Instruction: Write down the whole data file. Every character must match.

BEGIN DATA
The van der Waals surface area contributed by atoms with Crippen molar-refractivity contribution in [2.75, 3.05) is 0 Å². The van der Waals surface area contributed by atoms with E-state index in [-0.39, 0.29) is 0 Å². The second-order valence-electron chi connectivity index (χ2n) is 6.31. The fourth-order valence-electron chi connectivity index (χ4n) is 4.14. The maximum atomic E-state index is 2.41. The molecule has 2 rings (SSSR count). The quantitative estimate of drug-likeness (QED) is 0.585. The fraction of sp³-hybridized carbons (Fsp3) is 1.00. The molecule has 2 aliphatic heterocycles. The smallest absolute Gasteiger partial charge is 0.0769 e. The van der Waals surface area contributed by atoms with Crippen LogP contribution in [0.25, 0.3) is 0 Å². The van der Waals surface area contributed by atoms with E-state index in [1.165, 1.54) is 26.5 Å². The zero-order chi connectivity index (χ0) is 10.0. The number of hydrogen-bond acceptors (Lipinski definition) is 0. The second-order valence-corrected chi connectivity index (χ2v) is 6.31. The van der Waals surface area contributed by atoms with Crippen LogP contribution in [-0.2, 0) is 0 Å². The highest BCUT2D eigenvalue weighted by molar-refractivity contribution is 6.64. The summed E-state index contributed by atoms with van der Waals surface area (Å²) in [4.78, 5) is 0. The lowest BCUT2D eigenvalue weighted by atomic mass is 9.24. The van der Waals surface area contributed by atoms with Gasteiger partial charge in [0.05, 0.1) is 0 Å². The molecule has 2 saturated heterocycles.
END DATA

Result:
The van der Waals surface area contributed by atoms with Crippen molar-refractivity contribution in [2.75, 3.05) is 0 Å². The van der Waals surface area contributed by atoms with E-state index in [-0.39, 0.29) is 0 Å². The second-order valence-electron chi connectivity index (χ2n) is 6.31. The fourth-order valence-electron chi connectivity index (χ4n) is 4.14. The maximum atomic E-state index is 2.41. The molecule has 2 rings (SSSR count). The quantitative estimate of drug-likeness (QED) is 0.585. The fraction of sp³-hybridized carbons (Fsp3) is 1.00. The molecule has 2 aliphatic heterocycles. The smallest absolute Gasteiger partial charge is 0.0769 e. The van der Waals surface area contributed by atoms with Crippen LogP contribution in [0.25, 0.3) is 0 Å². The van der Waals surface area contributed by atoms with E-state index in [1.165, 1.54) is 26.5 Å². The zero-order chi connectivity index (χ0) is 10.0. The number of hydrogen-bond acceptors (Lipinski definition) is 0. The second-order valence-corrected chi connectivity index (χ2v) is 6.31. The van der Waals surface area contributed by atoms with Crippen LogP contribution in [-0.2, 0) is 0 Å². The highest BCUT2D eigenvalue weighted by molar-refractivity contribution is 6.64. The summed E-state index contributed by atoms with van der Waals surface area (Å²) in [4.78, 5) is 0. The lowest BCUT2D eigenvalue weighted by atomic mass is 9.24. The van der Waals surface area contributed by atoms with Gasteiger partial charge in [0.05, 0.1) is 0 Å². The molecule has 2 saturated heterocycles.